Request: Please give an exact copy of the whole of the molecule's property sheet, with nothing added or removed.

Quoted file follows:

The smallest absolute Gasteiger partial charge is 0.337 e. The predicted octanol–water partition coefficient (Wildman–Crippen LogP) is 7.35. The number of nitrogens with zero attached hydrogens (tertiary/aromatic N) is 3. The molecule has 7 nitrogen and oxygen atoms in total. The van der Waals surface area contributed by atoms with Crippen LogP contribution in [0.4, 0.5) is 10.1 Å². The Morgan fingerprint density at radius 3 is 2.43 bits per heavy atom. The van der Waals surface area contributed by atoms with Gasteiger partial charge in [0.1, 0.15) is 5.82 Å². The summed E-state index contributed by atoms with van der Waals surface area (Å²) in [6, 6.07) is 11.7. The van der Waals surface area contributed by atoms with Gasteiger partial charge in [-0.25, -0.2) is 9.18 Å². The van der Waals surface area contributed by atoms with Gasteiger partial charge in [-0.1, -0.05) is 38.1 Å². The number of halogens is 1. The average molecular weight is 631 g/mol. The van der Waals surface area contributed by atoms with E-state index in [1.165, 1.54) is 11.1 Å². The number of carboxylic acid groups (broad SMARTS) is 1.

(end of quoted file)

The smallest absolute Gasteiger partial charge is 0.337 e. The predicted octanol–water partition coefficient (Wildman–Crippen LogP) is 7.35. The number of nitrogens with zero attached hydrogens (tertiary/aromatic N) is 3. The molecule has 7 nitrogen and oxygen atoms in total. The van der Waals surface area contributed by atoms with Crippen LogP contribution in [0.4, 0.5) is 10.1 Å². The Morgan fingerprint density at radius 3 is 2.43 bits per heavy atom. The van der Waals surface area contributed by atoms with Gasteiger partial charge in [0.1, 0.15) is 5.82 Å². The summed E-state index contributed by atoms with van der Waals surface area (Å²) in [6, 6.07) is 11.7. The van der Waals surface area contributed by atoms with Gasteiger partial charge in [-0.25, -0.2) is 9.18 Å². The van der Waals surface area contributed by atoms with Gasteiger partial charge in [-0.1, -0.05) is 38.1 Å². The number of halogens is 1. The average molecular weight is 631 g/mol. The van der Waals surface area contributed by atoms with E-state index in [1.165, 1.54) is 11.1 Å². The number of carboxylic acid groups (broad SMARTS) is 1.